As a UK consultancy practice, we were approached by the Local Government Association to conduct a nationwide research exercise on the measures taken by councils across the country to ensure the safety of their large panel system buildings (LPS).
The LPS construction method was extensively used in the 1960s to quickly build residential accommodation as part of the country's post-World War II rebuilding efforts. However, the construction method has raised national concerns over the years due to the risk of partial or complete collapse inherent in the construction. LPS constructions are particularly vulnerable to internal gas explosions, as was tragically demonstrated in May 1968 when the Ronan Point tower block partially collapsed due to an internal gas explosion.
The damage caused that day was more than expected, leading to a government-led reappraisal of LPS blocks throughout the UK. This resulted in the issuance of a number of circulars and amendments to the building regulations and national wind code by the Ministry of Housing.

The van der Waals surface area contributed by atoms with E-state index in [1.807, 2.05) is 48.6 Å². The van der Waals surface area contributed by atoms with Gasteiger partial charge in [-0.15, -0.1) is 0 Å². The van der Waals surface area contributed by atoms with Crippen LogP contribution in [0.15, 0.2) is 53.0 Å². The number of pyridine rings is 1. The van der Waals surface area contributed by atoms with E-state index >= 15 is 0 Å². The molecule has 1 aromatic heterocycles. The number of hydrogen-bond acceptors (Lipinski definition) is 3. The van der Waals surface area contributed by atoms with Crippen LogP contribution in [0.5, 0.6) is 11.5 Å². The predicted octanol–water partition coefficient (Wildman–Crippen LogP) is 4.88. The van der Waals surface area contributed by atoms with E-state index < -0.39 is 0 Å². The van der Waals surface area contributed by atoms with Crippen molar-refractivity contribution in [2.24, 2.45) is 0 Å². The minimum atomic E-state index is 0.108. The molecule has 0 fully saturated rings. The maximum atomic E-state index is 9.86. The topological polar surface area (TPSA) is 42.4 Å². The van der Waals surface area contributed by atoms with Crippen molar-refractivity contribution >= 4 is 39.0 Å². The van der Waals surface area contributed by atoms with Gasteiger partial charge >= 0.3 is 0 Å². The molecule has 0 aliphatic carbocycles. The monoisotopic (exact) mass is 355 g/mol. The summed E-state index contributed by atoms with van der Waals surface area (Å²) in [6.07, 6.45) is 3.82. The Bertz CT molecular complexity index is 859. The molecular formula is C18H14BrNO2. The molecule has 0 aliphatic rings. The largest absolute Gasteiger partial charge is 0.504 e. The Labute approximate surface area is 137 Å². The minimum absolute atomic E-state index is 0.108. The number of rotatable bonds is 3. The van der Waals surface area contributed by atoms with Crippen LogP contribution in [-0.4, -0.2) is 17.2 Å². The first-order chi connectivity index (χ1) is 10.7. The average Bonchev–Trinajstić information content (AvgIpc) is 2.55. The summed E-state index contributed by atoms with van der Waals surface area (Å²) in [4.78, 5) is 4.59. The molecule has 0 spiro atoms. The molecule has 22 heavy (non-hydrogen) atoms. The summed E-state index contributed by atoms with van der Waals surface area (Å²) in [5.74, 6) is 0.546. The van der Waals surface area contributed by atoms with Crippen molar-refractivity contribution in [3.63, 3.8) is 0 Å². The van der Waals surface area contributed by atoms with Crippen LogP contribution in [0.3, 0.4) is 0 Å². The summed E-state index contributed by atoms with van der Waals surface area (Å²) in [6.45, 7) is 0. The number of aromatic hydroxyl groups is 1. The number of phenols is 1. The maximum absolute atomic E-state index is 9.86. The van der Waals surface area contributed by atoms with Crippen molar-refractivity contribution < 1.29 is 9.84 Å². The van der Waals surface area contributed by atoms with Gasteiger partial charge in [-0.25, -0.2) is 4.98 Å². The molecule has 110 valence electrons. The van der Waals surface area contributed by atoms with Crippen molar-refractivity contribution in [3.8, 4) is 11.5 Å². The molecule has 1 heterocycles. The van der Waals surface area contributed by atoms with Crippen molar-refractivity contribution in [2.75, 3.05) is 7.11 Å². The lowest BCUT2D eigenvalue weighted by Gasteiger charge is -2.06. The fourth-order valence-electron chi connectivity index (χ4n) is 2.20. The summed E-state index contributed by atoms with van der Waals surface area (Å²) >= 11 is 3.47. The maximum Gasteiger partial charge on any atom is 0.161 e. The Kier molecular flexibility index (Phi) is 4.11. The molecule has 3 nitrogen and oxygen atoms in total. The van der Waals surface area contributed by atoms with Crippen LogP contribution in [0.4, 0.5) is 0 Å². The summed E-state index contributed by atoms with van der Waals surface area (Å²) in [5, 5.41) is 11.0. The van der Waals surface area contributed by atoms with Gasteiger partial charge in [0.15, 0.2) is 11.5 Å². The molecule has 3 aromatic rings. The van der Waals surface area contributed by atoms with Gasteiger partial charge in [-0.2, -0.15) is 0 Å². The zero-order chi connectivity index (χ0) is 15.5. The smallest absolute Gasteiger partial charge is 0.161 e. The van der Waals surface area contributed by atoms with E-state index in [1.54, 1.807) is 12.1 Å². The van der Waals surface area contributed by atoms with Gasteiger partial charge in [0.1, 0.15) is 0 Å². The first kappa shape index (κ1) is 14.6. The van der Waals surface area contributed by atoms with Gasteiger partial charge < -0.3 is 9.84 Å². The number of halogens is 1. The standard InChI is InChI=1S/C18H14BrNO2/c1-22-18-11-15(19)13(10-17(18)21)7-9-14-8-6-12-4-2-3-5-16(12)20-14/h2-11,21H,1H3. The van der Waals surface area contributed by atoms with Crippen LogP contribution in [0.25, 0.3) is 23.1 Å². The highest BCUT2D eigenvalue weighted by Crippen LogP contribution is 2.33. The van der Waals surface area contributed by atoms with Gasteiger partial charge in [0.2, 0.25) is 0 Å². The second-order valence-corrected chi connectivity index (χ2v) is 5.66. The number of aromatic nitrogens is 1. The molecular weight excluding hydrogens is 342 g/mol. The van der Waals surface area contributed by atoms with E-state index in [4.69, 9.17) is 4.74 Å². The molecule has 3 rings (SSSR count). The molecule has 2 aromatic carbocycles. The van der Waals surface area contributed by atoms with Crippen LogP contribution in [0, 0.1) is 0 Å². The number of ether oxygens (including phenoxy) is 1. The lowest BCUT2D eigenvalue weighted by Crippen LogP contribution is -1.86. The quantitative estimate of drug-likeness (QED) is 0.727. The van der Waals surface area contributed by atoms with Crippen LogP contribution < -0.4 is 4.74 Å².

Despite the introduction of safety measures over the years, many LPS-style buildings still exist across the country. Our research uncovered various methods used by councils to ensure safety, including engagement with residents and local communities. We also discovered the challenges councils faced along the way.
As a result of our research, we partnered with the Local Government Association to create a series of case studies highlighting good practice across the country.
These case studies will serve as a guide for local authorities to set principles for future strategic planning.
We would like to extend our gratitude to the Ledbury Estates Team, Leicester City Council, Sandwell Metropolitan Borough Council, Portsmouth City Council, and Rugby Borough Council for sharing their successful approaches within their localities.
The case studies will be available shortly on the Local Government Association's website by following this link: